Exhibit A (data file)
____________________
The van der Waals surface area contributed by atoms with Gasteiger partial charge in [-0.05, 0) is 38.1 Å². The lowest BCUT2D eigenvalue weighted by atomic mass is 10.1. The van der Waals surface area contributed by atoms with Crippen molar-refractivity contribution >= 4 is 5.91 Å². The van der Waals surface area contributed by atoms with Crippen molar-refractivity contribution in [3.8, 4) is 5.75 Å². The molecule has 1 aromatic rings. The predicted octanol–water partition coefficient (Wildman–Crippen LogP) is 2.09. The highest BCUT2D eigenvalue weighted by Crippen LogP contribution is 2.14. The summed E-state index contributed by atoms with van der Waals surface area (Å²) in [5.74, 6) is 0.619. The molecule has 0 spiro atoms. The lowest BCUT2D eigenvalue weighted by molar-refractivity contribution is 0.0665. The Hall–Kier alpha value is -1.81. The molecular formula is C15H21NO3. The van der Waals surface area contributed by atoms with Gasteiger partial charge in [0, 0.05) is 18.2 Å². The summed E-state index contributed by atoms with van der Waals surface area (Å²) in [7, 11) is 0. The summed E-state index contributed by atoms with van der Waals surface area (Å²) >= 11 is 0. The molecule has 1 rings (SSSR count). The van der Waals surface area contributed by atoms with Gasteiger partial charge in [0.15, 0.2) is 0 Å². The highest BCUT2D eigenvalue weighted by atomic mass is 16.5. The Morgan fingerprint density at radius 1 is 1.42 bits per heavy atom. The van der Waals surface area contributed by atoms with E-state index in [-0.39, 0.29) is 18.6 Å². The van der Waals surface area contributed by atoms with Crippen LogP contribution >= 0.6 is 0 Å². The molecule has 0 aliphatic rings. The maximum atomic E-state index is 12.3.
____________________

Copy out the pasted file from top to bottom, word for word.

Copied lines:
The van der Waals surface area contributed by atoms with Gasteiger partial charge in [-0.05, 0) is 38.1 Å². The lowest BCUT2D eigenvalue weighted by atomic mass is 10.1. The van der Waals surface area contributed by atoms with Crippen molar-refractivity contribution >= 4 is 5.91 Å². The van der Waals surface area contributed by atoms with Crippen molar-refractivity contribution in [3.8, 4) is 5.75 Å². The molecule has 1 aromatic rings. The predicted octanol–water partition coefficient (Wildman–Crippen LogP) is 2.09. The highest BCUT2D eigenvalue weighted by Crippen LogP contribution is 2.14. The summed E-state index contributed by atoms with van der Waals surface area (Å²) in [5.74, 6) is 0.619. The molecule has 0 spiro atoms. The lowest BCUT2D eigenvalue weighted by molar-refractivity contribution is 0.0665. The Hall–Kier alpha value is -1.81. The molecular formula is C15H21NO3. The van der Waals surface area contributed by atoms with Gasteiger partial charge in [0, 0.05) is 18.2 Å². The summed E-state index contributed by atoms with van der Waals surface area (Å²) in [7, 11) is 0. The summed E-state index contributed by atoms with van der Waals surface area (Å²) >= 11 is 0. The molecule has 1 rings (SSSR count). The van der Waals surface area contributed by atoms with Gasteiger partial charge in [0.15, 0.2) is 0 Å². The highest BCUT2D eigenvalue weighted by atomic mass is 16.5. The Morgan fingerprint density at radius 1 is 1.42 bits per heavy atom. The van der Waals surface area contributed by atoms with E-state index in [-0.39, 0.29) is 18.6 Å². The van der Waals surface area contributed by atoms with Crippen LogP contribution >= 0.6 is 0 Å². The molecule has 0 aliphatic rings. The maximum atomic E-state index is 12.3.